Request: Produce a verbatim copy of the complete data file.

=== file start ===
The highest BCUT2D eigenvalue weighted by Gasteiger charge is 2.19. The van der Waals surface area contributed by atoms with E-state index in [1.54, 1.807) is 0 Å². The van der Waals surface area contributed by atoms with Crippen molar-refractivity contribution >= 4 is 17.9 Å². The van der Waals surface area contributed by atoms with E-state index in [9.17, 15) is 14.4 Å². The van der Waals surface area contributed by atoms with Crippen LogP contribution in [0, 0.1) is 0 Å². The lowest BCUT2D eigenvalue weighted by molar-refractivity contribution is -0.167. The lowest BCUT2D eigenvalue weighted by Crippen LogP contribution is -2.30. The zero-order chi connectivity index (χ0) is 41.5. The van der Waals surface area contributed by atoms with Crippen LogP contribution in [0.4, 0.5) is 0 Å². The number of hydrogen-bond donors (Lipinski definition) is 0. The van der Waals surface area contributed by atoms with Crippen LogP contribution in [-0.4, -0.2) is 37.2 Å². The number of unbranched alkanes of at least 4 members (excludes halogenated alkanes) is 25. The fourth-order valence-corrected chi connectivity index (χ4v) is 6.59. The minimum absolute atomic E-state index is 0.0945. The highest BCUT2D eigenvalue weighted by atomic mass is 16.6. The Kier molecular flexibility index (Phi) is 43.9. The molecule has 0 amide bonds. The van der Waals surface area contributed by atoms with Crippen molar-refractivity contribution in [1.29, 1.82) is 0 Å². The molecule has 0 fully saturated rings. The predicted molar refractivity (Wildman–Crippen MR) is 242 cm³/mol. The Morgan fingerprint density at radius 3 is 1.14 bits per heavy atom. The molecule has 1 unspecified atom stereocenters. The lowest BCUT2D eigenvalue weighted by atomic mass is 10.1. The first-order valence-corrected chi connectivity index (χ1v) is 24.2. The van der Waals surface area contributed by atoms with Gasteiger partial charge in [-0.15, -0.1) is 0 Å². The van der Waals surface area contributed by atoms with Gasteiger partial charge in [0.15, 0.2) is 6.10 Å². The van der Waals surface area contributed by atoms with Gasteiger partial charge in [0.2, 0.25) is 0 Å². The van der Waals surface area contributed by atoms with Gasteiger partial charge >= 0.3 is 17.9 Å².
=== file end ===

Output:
The highest BCUT2D eigenvalue weighted by Gasteiger charge is 2.19. The van der Waals surface area contributed by atoms with E-state index in [1.54, 1.807) is 0 Å². The van der Waals surface area contributed by atoms with Crippen molar-refractivity contribution >= 4 is 17.9 Å². The van der Waals surface area contributed by atoms with E-state index in [9.17, 15) is 14.4 Å². The van der Waals surface area contributed by atoms with Crippen LogP contribution in [0, 0.1) is 0 Å². The lowest BCUT2D eigenvalue weighted by molar-refractivity contribution is -0.167. The lowest BCUT2D eigenvalue weighted by Crippen LogP contribution is -2.30. The zero-order chi connectivity index (χ0) is 41.5. The van der Waals surface area contributed by atoms with Crippen LogP contribution in [0.4, 0.5) is 0 Å². The number of hydrogen-bond donors (Lipinski definition) is 0. The van der Waals surface area contributed by atoms with Crippen LogP contribution in [-0.4, -0.2) is 37.2 Å². The number of unbranched alkanes of at least 4 members (excludes halogenated alkanes) is 25. The fourth-order valence-corrected chi connectivity index (χ4v) is 6.59. The minimum absolute atomic E-state index is 0.0945. The highest BCUT2D eigenvalue weighted by atomic mass is 16.6. The Kier molecular flexibility index (Phi) is 43.9. The molecule has 0 amide bonds. The van der Waals surface area contributed by atoms with Crippen molar-refractivity contribution in [1.29, 1.82) is 0 Å². The molecule has 0 fully saturated rings. The predicted molar refractivity (Wildman–Crippen MR) is 242 cm³/mol. The Morgan fingerprint density at radius 3 is 1.14 bits per heavy atom. The molecule has 1 unspecified atom stereocenters. The lowest BCUT2D eigenvalue weighted by atomic mass is 10.1. The first-order valence-corrected chi connectivity index (χ1v) is 24.2. The van der Waals surface area contributed by atoms with Gasteiger partial charge in [-0.15, -0.1) is 0 Å². The van der Waals surface area contributed by atoms with Gasteiger partial charge in [0.15, 0.2) is 6.10 Å². The van der Waals surface area contributed by atoms with Gasteiger partial charge in [0.2, 0.25) is 0 Å². The van der Waals surface area contributed by atoms with Gasteiger partial charge >= 0.3 is 17.9 Å².